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Civil Society Urges Improved Regulation as Second Construction Collapse Kills at Least 36

Rescue operation for victims of an under-construction building collapse in Kep province, Cambodia, Saturday, January 4, 2020. (Khan Sokummono/VOA Khmer)

Cambodian Prime Minister Hun Sen at a press conference on Sunday said that the construction contractor in Kep should be accountable for poor construction.

Civil society groups in Cambodia have called on the government to improve construction industry regulation after Friday’s major construction site building collapse in Kep province, the second such calamity in Cambodia in some six months.

Authorities on Monday confirmed 36 dead due to the collapse of the incomplete concrete structure in Kep. Most of the killed were workers on the project, police said.

Additionally, the public citizen advocates asked for authorities to speed up investigation into the first collapse, which killed some 28 people in late June in the port-resort town of Sihanoukville.

Sok Kin, president of Building and Wood Workers Trade Union Federation of Cambodia, said Monday that authorities are responsible for overseeing construction procedures and ensuring that quality inspections are properly enforced.

“How could they have built up to six or seven floors if the quality wasn’t up to standard?” he asked. “I’m not accusing any party of corruption.”

The Friday collapse in Kep province — with at least 23 people injured, in addition to a death toll of 36 so far, police said — follows a similar incident at a Chinese-owned construction project in coastal Sihanoukville. Authorities could not confirm that the construction site in Sihanoukville met proper building-quality requirements.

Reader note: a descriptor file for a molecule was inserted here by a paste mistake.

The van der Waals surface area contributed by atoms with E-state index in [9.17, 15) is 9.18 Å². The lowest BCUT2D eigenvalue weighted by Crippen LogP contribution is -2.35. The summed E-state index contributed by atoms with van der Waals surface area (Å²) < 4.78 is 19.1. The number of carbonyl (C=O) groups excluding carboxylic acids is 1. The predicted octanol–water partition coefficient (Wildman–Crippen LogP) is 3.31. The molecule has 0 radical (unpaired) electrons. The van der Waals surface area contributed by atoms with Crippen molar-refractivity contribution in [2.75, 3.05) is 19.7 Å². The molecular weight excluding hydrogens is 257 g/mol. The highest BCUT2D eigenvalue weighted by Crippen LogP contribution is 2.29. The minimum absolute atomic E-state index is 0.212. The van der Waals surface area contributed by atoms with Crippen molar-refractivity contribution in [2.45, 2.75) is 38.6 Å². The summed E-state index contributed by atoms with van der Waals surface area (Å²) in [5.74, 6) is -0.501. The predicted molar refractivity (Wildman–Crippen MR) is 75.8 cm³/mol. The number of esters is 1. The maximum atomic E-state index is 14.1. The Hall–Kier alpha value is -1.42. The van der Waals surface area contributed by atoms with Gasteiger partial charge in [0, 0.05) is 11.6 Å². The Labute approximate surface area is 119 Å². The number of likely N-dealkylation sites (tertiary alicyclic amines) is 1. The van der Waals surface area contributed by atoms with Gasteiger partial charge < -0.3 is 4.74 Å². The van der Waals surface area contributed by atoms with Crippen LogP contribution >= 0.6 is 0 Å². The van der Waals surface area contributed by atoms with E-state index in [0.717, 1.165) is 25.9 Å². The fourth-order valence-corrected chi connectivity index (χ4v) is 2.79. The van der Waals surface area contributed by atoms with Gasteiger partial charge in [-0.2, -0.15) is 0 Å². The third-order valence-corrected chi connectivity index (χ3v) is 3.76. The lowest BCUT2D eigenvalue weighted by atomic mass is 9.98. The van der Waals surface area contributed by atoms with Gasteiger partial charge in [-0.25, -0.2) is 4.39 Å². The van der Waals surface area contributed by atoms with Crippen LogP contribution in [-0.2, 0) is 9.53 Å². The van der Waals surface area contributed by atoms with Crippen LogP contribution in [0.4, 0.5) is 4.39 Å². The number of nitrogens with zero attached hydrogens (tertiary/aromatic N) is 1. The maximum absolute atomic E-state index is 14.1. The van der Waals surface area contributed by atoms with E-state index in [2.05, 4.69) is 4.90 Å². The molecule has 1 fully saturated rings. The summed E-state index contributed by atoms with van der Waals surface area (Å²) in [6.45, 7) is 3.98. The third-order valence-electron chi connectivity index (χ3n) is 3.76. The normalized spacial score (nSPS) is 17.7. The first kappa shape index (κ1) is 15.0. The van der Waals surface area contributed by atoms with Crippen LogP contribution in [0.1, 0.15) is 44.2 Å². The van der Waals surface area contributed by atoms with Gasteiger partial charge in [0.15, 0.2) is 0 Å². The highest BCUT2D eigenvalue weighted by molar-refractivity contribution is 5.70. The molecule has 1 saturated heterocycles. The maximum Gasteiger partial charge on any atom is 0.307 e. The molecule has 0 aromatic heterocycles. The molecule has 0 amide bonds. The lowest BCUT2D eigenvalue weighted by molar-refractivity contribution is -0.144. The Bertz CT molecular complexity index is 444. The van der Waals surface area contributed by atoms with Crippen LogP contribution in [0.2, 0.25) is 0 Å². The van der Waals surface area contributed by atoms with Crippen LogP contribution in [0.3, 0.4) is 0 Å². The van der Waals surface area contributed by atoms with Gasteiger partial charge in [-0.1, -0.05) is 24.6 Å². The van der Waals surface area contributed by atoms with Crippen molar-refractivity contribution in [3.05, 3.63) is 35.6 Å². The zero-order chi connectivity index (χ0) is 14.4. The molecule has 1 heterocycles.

Preap Kol, the executive director of Transparency International Cambodia, said there were questionable actions in regards to corruption in the industry.

“If we try to prevent [such collapse] from happening a third time—what needs to be done?,’’ Preap Kol said. ‘’This would require the utmost attention, responsibility, and strict regulation.’’

Cambodian Prime Minister Hun Sen at a press conference on Sunday said that the construction contractor in Kep should be accountable for poor construction.

He said that neither Kep provincial governor nor his deputy would be removed from office, as was the case in Preah Sihanouk province. Former Preah Sihanouk provincial governor Yun Min resigned shortly after the June tragedy in his province and subsequently was appointed to a new government position.

The two collapses, and the high death tolls, have raised concerns about construction and workers’ safety in Cambodia.

A commission has been set up to investigate the building collapse in Kep province, authorities said. A similar investigation of the building collapse in Sihanoukville has not yielded public results.

Sreng Vanly, a Sihanoukville-based coordinator for rights group Licadho, said he has not received updates on court proceedings or investigation results from the ministry.

Cambodian officials contacted for this story could not be reached or said they had no further information on the investigation.

Seng Lot, representative of the Ministry of Land Management, Urban Planning and Construction, told VOA Khmer that the ministry is currently holding key meetings about the Sihanoukville investigation.

Preap Kol suggested authorities speed up the Sihanoukville investigation to provide justice to the victims and information to the public.

The World Bank 2018 report had warned of the cost of rapid and uncontrolled real estate development in Sihanoukville which is said to operate on a “build first, license later” timeline. According to the report, “the granting of permits and control of construction is beyond the authority of individual provincial departments and municipality.”